Nepali Kalasahitya Dot Com Pratishthan

Essay:


Yubaraj Nayaghare

Shackles Hands and the Padlock

Behold the befallen banyan and peepal trees!
Lo, everything has been devastated. Once out of order, fixing becomes an uphill task. Everywhere things lie helter-skelter, cutting a bizarre show. Patching seems impossible; leaving it is unwise as well. Our homes and front yards look pathetic. House, after all, is the safety of entire life, and with life are its present and future.
I look at our deurali and chautrari, beset by landslide. With eyes run out of tears, I stand gazing at the house and the porch abandoned years ago.
For constructing, one needs labor; for destroying, no labor, no energy is required. Look how strange our own porches and water springs look! Our own front yard appears strange, and the trail we treaded along appears quite new.
Behold, land has slid over the chautari!
Anything that is ours is in fact ours. It appears loving, and close to the heart. We feel like pouring out our entire self on every sod of soil, and empty the heart on every piece of stone. Cultivate love on every single leaf. Amid such a rainbow of dreams, long ago, we ran our eyes around, even as we talked about our backyard garden. In such clime of satisfaction, we had given speed to the youth of life!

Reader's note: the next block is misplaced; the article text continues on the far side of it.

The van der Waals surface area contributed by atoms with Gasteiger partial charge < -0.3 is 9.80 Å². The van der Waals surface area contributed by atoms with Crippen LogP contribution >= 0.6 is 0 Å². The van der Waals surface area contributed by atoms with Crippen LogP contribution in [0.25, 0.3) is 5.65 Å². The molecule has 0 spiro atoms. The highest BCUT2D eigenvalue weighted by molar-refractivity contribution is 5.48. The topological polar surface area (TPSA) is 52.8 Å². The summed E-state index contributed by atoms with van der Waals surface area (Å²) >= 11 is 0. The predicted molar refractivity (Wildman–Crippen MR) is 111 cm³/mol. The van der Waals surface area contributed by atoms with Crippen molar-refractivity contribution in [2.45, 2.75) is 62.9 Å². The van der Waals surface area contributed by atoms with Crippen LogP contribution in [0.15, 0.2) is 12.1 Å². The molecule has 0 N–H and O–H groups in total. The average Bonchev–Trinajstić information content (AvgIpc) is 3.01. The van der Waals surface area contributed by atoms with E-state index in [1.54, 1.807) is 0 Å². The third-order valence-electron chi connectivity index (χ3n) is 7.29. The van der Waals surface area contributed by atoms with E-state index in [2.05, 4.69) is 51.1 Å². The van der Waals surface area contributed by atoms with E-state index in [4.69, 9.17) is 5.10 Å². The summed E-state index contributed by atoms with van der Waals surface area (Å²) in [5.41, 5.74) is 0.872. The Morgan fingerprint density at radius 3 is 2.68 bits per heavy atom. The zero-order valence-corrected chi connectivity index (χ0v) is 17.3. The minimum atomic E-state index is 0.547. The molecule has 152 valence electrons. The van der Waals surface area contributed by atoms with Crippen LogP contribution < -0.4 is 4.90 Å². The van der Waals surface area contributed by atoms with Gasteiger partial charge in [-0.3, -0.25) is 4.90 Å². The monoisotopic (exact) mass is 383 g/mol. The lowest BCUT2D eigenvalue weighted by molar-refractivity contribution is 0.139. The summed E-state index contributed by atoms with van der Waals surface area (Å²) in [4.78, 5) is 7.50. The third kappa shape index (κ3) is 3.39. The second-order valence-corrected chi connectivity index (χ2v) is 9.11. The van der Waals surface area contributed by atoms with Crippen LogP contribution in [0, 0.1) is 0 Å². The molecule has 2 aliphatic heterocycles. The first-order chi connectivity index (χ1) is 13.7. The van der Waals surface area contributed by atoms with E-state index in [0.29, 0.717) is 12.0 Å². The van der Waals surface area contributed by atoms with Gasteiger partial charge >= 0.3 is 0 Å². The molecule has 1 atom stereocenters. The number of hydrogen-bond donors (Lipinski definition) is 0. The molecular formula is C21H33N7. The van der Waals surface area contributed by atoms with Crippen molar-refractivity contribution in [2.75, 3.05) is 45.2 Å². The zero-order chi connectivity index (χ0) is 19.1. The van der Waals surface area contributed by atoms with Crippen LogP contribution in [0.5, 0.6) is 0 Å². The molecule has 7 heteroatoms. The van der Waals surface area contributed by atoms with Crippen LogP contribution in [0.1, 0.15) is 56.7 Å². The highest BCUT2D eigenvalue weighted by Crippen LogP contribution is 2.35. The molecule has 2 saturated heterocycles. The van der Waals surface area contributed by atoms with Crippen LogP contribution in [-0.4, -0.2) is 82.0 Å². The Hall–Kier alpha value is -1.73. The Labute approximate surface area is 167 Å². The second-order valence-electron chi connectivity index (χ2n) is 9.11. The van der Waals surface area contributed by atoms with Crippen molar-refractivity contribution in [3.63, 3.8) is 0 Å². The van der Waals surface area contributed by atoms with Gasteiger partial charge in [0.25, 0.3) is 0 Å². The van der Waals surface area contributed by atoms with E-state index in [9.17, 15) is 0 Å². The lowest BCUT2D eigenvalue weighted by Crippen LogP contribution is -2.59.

After a long time, fog of peace has spread over the ground, and we have returned to our own front yard. We have returned to the ridges and terraces of our own field to see the shrubs and bushes our foot-soles had touched a long time back. Pity! In absence of human touch, even the field happened to be sick, raising nothing but sores and wounds, yielding nothing but ailment of every sort.
When we left home, we were forced to move, forgetting ourselves. Rendered senseless by the repeated bang of guns and SLR, even science had been forced to flee the front yard. The serial reports of ambush, bombs and rifles had driven us away in panic, stepping over the juvenile buds of jai and champa of our own garden.
When we left home at midnight, the cows and calves in the shed looked at us with tearful eyes. The goats and kids in the pen gawked at us with stupefied looks, when we left the front yard at dawn. When we left the fringe of the yard, the pigeons jutted their heads out of the coop and observed. We smothered our hearts and left the yard. We left the attic, making our hearts all but bruised. Sewn in weapons never seen in the past, we were leaving our homes and village. We were leaving our homesteads, sliced by pain and sorrow never known in the past.
Look, the front yard is covered by weeds!
Huge wounds smeared with blood were seen all over Nepal, caused by the pain of leaving home. The country was filled with society all drowned in a panicked consciousness emanating from the sourness of leaving one's own home-yard. 
We could not help ourselves from feeling that Nepal, after all, is a deurali that narrates the duet tales of swords and wounds